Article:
During the first five months of Beijing’s public-places tobacco-smoking ban, only 0.01 percent of the city’s smokers were fined for non-compliance.
This extremely low level of recorded non-compliance occurred despite the authorities having set up a hotline for reporting smokers and despite the fact that almost all law enforcement personnel in Beijing were charged with enforcing the ban during its first three months.
But this need not come as a surprise. Although attempts have been made in many parts of the world to denormalize smokers and to push them to the edges of society; they have consistently proved to be very law abiding – much more so than are, for instance, drivers.
And so it has proved in Beijing. During the first five months of the ban, only 217 organizations and 598 individuals were fined for non-compliance, according to a Xinhua News Agency story citing information provided by local authorities.
The ban, which has been in effect since June 1, prohibits tobacco smoking in all indoor public places, including workplaces and public transport facilities.
Individuals caught smoking tobacco where the ban is in force are liable to be fined up to Yuan200 (about US$31), while businesses are liable to be fined up to Yuan10,000 (about US$1,567) if they fail to discourage smoking on their premises.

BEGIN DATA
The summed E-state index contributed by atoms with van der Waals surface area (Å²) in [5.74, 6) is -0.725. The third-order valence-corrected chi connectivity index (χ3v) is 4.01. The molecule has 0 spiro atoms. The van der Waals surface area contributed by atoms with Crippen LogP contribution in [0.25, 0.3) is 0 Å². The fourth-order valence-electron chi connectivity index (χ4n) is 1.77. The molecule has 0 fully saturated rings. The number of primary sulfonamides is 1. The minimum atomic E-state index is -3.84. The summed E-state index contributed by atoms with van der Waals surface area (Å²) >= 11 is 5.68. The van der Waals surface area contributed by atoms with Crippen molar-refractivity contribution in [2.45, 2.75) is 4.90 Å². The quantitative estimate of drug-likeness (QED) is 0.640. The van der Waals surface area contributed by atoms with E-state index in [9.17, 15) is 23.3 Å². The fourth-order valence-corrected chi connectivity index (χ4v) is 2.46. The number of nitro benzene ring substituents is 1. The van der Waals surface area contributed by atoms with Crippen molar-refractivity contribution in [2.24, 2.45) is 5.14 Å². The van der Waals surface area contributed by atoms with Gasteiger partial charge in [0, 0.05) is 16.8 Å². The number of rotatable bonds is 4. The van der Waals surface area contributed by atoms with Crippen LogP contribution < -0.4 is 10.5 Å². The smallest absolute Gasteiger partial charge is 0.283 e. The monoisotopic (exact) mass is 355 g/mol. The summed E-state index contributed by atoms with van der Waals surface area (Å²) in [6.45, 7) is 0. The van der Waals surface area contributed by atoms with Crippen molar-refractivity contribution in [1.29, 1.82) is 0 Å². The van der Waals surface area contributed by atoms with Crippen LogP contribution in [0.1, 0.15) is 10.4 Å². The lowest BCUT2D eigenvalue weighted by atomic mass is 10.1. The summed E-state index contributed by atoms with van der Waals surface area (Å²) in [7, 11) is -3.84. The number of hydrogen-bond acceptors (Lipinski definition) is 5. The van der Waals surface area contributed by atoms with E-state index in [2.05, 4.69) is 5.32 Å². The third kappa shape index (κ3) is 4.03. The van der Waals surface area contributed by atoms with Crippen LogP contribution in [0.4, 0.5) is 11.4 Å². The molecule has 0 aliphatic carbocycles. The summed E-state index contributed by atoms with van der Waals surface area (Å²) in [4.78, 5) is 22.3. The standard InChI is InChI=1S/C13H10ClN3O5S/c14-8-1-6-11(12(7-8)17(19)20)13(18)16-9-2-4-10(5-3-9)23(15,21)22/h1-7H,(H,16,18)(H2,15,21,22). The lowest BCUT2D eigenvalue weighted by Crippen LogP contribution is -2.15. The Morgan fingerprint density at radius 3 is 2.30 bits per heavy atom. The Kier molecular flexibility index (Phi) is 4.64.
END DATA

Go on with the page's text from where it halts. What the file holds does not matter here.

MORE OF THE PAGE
The fines imposed during the five months to the end of October had added up to about Yuan570,000 (US$89,262), said Wang Benjin, deputy head of Beijing’s health inspection institute.
From June 1 to October 31 an anti-tobacco-smoking hotline had received 9,291 complaints, with government buildings and officials’ offices the focus of public attention, Wang said. Schools, hotels and hospitals were the most strict in enforcing the ban, while restaurants were the most lax.
Meanwhile, Zhang Jianshu, head of the Beijing Tobacco Control Association, said almost all law enforcement personnel in Beijing had been mobilized to enforce the tobacco smoking ban during the first three months after it took effect.
However, local residents were expected to take up more responsibility in the long run. “More than 10,000 volunteers have joined the force,” said Zhang. “They carry out secret inspections, dissuade smokers and report problematic organizations to health inspection departments.”